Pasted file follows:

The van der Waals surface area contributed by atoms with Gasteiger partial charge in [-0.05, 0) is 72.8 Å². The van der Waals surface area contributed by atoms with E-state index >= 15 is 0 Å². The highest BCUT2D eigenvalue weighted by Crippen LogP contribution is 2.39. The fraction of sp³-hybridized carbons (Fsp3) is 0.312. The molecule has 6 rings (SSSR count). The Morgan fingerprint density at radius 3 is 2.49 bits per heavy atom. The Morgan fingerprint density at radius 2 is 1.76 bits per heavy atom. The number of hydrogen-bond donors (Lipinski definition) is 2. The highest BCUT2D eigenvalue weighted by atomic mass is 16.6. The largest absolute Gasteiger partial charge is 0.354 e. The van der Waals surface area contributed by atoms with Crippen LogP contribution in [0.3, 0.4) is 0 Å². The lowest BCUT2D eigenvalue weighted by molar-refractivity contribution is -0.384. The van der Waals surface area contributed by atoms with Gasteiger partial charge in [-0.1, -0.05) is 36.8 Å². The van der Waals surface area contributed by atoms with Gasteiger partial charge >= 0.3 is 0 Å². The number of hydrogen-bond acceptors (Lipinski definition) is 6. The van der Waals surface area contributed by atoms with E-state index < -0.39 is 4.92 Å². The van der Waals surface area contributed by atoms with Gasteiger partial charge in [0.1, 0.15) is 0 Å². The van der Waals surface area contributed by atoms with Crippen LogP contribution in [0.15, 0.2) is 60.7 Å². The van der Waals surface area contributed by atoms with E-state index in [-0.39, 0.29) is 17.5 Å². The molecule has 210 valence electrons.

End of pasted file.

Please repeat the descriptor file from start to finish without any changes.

The van der Waals surface area contributed by atoms with Gasteiger partial charge in [-0.05, 0) is 72.8 Å². The van der Waals surface area contributed by atoms with E-state index >= 15 is 0 Å². The highest BCUT2D eigenvalue weighted by Crippen LogP contribution is 2.39. The fraction of sp³-hybridized carbons (Fsp3) is 0.312. The molecule has 6 rings (SSSR count). The Morgan fingerprint density at radius 3 is 2.49 bits per heavy atom. The Morgan fingerprint density at radius 2 is 1.76 bits per heavy atom. The number of hydrogen-bond donors (Lipinski definition) is 2. The highest BCUT2D eigenvalue weighted by atomic mass is 16.6. The largest absolute Gasteiger partial charge is 0.354 e. The van der Waals surface area contributed by atoms with Crippen LogP contribution in [0.3, 0.4) is 0 Å². The lowest BCUT2D eigenvalue weighted by molar-refractivity contribution is -0.384. The van der Waals surface area contributed by atoms with Gasteiger partial charge in [-0.1, -0.05) is 36.8 Å². The van der Waals surface area contributed by atoms with Gasteiger partial charge >= 0.3 is 0 Å². The number of hydrogen-bond acceptors (Lipinski definition) is 6. The van der Waals surface area contributed by atoms with E-state index < -0.39 is 4.92 Å². The van der Waals surface area contributed by atoms with Gasteiger partial charge in [0.1, 0.15) is 0 Å². The van der Waals surface area contributed by atoms with Crippen LogP contribution in [0.15, 0.2) is 60.7 Å². The van der Waals surface area contributed by atoms with E-state index in [-0.39, 0.29) is 17.5 Å². The molecule has 210 valence electrons.